Last April, the all-girl band G.R.L. was just gaining buzz, heating up the charts with “Ugly Heart” and singing the chorus to Pitbull’s popular radio jam, “Wild Wild Love.” The five singers were huge in Australia and performed on the Today Show and The Tonight Show with Jimmy Fallon.
And then, the unthinkable happened. Group member Simone Battle, 25, who had risen to fame as a finalist on the 2011 U.S. version of X-Factor, unexpectedly took her own life on Sept. 5, 2014.
“It all just came to a stop,” says member Paula Van Oppen, 25. “Everything halted.”
The shock of Battle’s suicide was almost unbearable for the group.
“You can never prepare yourself for something like this, ever,” says group member Lauren Bennett, 25. “We’d just been in rehearsals the day before, learning choreography for our show, and the next day we were starting the morning as usual when we got the call. I still can’t believe it. I don’t think any of us can. It’s weird that we’re even sitting here, talking about it.”
The members say the last four months have been a blur, dealing with the loss of their friend, taking care of one another, going through therapy (both together and individually) and slowly trying to regroup and find their next path.
They don’t just want to get back in the studio and start working on an album – they want to make a difference in the world, to prevent a tragedy like this from happening to anyone else.
“This time has given us a moment to reflect and find purpose as a group,” Van Oppen says. “A big part of what’s helping us move forward is partnering with this amazing organization, Give an Hour, which raises awareness for mental health issues and helps people learn about the signs of depression.”
They say their main mission is to bring the topic of depression out in the open, especially among their young fans, for whom that sort of stuff is generally taboo to talk about.
“Mental health is important for everyone, and people need to be able to talk about it,” says member Natasha Slayton, 26. “And also be aware of the signs that friends and family members can look out for, in case someone close to them is going through something.”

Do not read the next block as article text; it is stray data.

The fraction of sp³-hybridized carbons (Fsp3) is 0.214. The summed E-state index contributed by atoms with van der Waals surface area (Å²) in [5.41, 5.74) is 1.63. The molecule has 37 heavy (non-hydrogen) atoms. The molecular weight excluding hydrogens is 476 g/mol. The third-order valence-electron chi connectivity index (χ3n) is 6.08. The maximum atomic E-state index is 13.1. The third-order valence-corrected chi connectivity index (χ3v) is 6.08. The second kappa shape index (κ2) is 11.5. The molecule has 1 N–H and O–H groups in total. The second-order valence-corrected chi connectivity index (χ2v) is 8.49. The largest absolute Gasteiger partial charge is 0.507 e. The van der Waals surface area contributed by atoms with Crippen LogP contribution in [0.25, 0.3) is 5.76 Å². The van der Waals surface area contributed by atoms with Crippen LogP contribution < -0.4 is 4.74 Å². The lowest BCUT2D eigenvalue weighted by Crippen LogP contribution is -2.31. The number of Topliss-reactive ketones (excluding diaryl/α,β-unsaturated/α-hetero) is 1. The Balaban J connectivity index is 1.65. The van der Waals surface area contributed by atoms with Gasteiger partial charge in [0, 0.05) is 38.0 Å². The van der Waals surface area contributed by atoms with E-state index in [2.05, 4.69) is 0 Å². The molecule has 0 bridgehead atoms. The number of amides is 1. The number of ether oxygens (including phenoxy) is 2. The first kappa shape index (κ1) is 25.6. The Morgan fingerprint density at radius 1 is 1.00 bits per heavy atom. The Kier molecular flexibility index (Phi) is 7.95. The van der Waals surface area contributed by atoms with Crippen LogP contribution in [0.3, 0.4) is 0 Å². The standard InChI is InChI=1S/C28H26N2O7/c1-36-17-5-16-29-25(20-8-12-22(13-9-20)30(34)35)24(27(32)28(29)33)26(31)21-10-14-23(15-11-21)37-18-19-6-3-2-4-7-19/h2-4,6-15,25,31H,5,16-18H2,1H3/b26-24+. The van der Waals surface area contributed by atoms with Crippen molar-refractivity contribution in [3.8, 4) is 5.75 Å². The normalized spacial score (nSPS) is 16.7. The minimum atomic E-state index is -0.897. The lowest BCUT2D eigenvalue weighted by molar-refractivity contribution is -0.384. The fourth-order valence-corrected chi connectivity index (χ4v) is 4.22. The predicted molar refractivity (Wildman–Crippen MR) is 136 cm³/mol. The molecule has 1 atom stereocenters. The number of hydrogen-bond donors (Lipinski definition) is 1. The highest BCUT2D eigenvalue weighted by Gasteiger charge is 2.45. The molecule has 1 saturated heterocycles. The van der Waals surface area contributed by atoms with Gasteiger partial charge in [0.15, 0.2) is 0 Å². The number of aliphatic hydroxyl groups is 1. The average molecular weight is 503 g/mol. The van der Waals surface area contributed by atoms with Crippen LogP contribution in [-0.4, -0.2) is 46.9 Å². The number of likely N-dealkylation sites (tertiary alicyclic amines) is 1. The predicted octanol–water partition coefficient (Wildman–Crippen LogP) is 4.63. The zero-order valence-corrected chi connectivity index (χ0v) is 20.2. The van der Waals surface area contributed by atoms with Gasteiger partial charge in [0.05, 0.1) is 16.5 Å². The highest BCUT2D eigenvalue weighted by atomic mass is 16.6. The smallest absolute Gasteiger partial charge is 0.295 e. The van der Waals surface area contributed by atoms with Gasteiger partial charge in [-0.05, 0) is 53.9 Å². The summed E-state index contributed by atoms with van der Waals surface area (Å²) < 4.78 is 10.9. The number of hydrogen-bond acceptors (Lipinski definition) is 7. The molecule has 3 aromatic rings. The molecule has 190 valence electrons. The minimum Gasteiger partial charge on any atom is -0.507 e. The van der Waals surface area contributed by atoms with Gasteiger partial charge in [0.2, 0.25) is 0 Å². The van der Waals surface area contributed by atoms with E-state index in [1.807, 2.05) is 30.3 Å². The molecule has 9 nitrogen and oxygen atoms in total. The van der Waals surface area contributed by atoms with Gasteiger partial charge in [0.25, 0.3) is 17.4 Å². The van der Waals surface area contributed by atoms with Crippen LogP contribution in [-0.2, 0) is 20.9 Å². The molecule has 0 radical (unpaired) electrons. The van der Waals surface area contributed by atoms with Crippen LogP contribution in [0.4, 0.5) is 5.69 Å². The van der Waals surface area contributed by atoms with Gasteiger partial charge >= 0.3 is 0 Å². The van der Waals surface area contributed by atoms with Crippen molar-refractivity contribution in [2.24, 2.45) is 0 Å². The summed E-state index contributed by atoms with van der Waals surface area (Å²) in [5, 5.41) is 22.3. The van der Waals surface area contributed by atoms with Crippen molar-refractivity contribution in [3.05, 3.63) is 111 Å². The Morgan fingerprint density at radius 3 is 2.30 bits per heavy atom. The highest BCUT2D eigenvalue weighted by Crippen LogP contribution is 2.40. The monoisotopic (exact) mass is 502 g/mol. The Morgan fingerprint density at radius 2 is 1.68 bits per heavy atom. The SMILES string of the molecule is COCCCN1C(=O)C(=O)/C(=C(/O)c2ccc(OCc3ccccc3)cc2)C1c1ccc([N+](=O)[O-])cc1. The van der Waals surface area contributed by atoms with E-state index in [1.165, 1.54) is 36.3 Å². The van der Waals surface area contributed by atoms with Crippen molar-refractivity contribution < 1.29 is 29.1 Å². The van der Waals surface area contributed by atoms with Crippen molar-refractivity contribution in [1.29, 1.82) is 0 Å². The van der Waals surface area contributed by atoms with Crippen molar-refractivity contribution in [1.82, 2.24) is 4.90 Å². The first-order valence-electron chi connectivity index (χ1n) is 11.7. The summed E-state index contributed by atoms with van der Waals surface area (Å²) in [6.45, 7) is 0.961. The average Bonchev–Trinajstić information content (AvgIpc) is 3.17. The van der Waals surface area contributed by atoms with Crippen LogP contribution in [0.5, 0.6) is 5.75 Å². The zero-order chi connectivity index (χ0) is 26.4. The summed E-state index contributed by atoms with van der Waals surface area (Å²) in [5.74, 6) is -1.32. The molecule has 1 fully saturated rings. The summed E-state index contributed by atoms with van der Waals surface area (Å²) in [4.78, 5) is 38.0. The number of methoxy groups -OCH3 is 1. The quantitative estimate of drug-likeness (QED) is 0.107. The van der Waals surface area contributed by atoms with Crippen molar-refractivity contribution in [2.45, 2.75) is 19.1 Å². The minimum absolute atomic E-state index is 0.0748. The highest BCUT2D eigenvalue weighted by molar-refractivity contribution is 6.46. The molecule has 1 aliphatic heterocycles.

They say the fact that they didn’t realize their close friend was struggling so much will always stay with them.
“She was such a strong woman, and very independent, and we had no idea what she was going through, or her pain,” Van Oppen says. “We admire how prideful she was, but now we just wish she’d let us in a little bit so maybe we could have helped her. Now we want to spread that message that it’s okay to talk about, and help people, maybe even change the world.”
They recently recorded the single “Lighthouse,” a song about being there for your friends, and the entire video features footage of Battle, from her childhood to her time with G.R.L.
“We rehearsed the other day without her, and it’s just weird. But she was so passionate about singing and this group, and I feel like we’re keeping her memory alive by being together,” says member Emmalyn Estrada, 22. “But right now we’re focused on the song and the positive message overall, about being together in hard times. We’re taking everything else one day at a time.”
“We learned so much from her,” says Bennett, choking back tears. “In the video you can see her passion for performance, and you can see her strumming along to the music in the beginning. It’s us showing that she’s still part of the group. She’ll always be part of this group.”